Judge Higginbotham was a self-described “survivor of segregation” who become one of the country’s most prominent Black judges.
A 2003 portrait by Garth Herrik honors the Honorable A. Leon Higginbotham Jr. at the University of Pennsylvania Carey Law School.
A longtime Trustee of the University of Pennsylvania and Adjunct Professor at the Law School, Judge Higginbotham was a self-described “survivor of segregation” who become one of the country’s most prominent Black judges.
Judge Higginbotham grew up in Trenton, New Jersey during the Great Depression. As an undergraduate at Purdue University, he was one of just a handful of Black students in a student body of thousands and was not permitted to live in the dormitories with white students. Judge Higginbotham recalled staying in a ramshackle converted house in West Lafayette, Indiana, the only place in town that would rent to Black people.
“We slept in an attic where they had no heat, where snow would come through the rafters, where you went to bed with earmuffs and three-or four-pairs of pants and heavy socks,” he said.
When he confronted the university administration about the situation, Judge Higginbotham was told, “You take it or leave it. The law doesn’t require us to have Blacks in the dormitory.”
After transferring to Antioch College, Judge Higginbotham went on to graduate from Yale Law School. Despite his strong academic record, when Judge Higginbotham accepted an invitation for an interview at one prominent Philadelphia law firm, the receptionist was surprised to see a Black man when he arrived. The interviewing lawyer told him that, while his resume was impressive, “Of course, you know there’s nothing I can do for you.” By the time he reached the lobby of the building, he was in tears.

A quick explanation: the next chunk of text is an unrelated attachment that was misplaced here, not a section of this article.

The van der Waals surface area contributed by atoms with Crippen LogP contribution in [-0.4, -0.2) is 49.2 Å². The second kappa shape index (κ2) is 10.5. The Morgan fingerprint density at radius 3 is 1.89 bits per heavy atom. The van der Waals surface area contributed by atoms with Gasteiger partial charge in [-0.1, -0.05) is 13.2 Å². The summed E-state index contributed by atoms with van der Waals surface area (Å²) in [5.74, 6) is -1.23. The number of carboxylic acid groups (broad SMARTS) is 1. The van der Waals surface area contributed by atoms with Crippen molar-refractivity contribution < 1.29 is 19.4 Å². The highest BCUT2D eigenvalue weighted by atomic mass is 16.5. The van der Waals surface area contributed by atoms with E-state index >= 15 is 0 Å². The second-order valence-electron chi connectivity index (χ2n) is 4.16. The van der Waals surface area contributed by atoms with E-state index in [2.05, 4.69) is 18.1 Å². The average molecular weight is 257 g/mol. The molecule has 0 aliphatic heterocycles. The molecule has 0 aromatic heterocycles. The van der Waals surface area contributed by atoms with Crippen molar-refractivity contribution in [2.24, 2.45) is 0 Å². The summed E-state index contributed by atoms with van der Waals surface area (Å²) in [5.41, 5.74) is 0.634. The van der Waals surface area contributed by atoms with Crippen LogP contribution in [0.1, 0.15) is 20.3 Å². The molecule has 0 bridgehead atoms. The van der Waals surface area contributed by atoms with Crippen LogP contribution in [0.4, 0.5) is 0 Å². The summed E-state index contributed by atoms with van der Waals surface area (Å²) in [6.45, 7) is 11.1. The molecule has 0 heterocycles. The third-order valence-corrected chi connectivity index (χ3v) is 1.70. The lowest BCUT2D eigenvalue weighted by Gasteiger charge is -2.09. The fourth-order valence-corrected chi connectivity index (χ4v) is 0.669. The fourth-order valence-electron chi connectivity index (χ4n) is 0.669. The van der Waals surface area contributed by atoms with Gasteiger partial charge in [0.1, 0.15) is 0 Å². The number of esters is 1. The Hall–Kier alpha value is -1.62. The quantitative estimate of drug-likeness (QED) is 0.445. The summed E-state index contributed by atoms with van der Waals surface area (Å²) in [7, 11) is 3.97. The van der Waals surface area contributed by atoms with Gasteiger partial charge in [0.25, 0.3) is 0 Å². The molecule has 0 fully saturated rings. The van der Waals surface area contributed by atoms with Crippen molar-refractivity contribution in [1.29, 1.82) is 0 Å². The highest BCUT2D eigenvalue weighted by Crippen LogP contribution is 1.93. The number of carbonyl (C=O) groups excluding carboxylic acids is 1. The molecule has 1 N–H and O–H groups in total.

Judge Higginbotham later became a civil rights advocate and founding partner of the first Black law firm in Philadelphia. In 1964, he was appointed to the Eastern District of Pennsylvania at the age of just 35. He was the seventh Black judge ever appointed to the federal bench, and he served as a distinguished trial judge until 1977, when he was appointed to the Third Circuit. He served as Chief Judge of that court from 1990 until his retirement.
A respected scholar as well as a jurist, Judge Higginbotham published more than 100 law review articles and two books over the course of his career. In the Matter of Color traced the evolution of legal and racial attitudes during the slavery era. Shades of Freedom explored the interaction between racism and the law from colonial times through the 20th century.
Delivering a commencement address in 1996, Judge Higginbotham told the graduating class that he had two requests to make: “[A]lways attempt to see those human beings who become invisible to most people, and … always try to hear the pleas of those persons who, despite their pain and suffering, have become voiceless and forgotten.”